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#13 gary ronald camp

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Posted 02 September 2013 - 02:51 AM

Again, don't confuse optimal scanning resolution with actual picture resolution -- to avoid the Nyquist limit, in theory an image with actual 8K worth of detail would have to be sampled at 16K to avoid aliasing.

 

So even though it was a good idea to scan "Lawrence of Arabia" at 8K, it doesn't mean it is an 8K image in terms of measurable detail on the original 65mm negative.  In fact, it's probably more in the 4K-to-6K realm.  If modern 35mm stocks seem to resolve a bit more than 3K, maybe 3.5K, in detail, then a negative twice as wide would resolve a bit more than 6K, maybe 7K (assuming the 65mm lens was a sharp as the one used on the 35mm camera.)  And "Lawrence" was shot on 50 year old color negative and optics technology.  And even if the 65mm negative was resolving near 6K quality, a 70mm print would then be more like 4K on the big screen.

 

8K cameras and digital projection would be closer to IMAX quality, which would be cool, though I'm not sure every actor wants to be recorded at that level of detail...

 

Thanks for the info.   I didn't know about the Nyquist limit, although now that you mention it, it sounds familiar. 

 

To me, modern 35 mm film in a theater looks like it has about the resolution and acutance of the best 70 mm prints from 65 mm negatives of the past, although the projection doesn't seem to have the brightness of the old carbon-arc lamps.  There were a few softer appearing 70 mm films back then like 2001: A Space Odyssey (people shots only, the man-apes and the space gear looked fine), 80 Days, and Oklahoma! (the latter two may have used inferior lenses, but the sense of depth was striking).  The 70 mm equipped theaters I frequented often had seats that went right down to very near a large (sometimes curved) screen, so the size of the image on the beholder's retina was larger than is typical in 35 mm projection today, so I'm not sure of my subjective detail comparison.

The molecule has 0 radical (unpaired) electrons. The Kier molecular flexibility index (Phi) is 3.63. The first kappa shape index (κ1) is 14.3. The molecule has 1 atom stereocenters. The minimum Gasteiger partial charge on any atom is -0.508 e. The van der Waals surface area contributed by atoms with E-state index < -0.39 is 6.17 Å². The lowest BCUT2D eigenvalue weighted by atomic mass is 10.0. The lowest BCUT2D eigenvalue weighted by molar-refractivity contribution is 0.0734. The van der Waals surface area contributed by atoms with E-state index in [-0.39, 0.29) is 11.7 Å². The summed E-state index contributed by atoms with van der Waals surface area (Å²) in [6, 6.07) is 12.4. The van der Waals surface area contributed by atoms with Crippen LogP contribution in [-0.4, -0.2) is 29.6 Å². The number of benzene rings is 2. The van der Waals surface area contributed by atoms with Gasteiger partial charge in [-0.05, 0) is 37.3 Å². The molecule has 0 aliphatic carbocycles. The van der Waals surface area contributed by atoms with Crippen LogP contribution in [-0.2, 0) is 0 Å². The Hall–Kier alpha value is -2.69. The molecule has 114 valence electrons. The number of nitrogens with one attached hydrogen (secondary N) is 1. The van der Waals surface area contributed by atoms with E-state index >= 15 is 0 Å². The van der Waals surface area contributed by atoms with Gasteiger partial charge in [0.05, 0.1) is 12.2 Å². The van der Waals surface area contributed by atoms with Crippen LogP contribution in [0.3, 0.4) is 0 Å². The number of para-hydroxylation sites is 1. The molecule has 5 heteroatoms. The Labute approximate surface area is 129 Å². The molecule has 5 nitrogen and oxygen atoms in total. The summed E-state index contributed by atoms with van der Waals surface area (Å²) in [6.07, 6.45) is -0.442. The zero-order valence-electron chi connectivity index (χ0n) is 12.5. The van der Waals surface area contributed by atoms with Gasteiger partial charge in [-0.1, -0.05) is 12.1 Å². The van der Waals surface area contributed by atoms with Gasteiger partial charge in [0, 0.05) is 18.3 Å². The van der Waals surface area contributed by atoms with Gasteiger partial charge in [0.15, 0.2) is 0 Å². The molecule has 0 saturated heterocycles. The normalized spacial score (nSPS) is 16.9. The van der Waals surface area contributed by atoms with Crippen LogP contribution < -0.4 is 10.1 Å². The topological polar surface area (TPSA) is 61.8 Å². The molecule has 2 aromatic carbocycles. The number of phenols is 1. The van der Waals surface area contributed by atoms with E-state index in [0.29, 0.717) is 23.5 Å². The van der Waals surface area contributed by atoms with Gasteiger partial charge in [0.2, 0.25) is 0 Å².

My puzzlement is around some of the Blu-ray versions of the old large format films that don't do them justice.  Lawrence does seem to be detailed enough, even though the home Blu-ray version is only about 2K (given the discussion in the early posts in this thread).  Ben-Hur is an odd case.  We hear that it was scanned at 6K, but while the faces are fine, the long shots are much blurrier than I remember in 70 mm or 35 mm, and they seem worse than in the Lawrence BD... but the grain is sharply reproduced and, sadly, larger and more apparent than in Lawrence.  


Edited by gary ronald camp, 02 September 2013 - 02:53 AM.

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#14 David Mullen ASC

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Posted 02 September 2013 - 10:33 AM

"Ben Hur" was shot in 65mm anamorphic to get a 2.7 : 1 aspect ratio, so in lower light levels, the lenses wouldn't have been as sharp as the spherical lenses used in "Lawrence of Arabia" -- plus "Ben Hur" was shot on 25 ASA film stock, not 50 ASA stock, which was available when "Lawrence of Arabia" was shot, so it would have even harder to light interiors to a deeper stop.  And "Lawrence" has a lot more real daylight exteriors working in its favor.


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#15 gary ronald camp

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Posted 03 September 2013 - 02:16 AM

David,

 

Thanks again for sharing your knowledge.

 

I didn't know you shot Big Sur, nor did I know it existed as a movie.  The clips online look great!  I'll be sure to seek it out in a theater or on disk.  Big Sur is one of my favorite places on earth, and I like the novel, as well.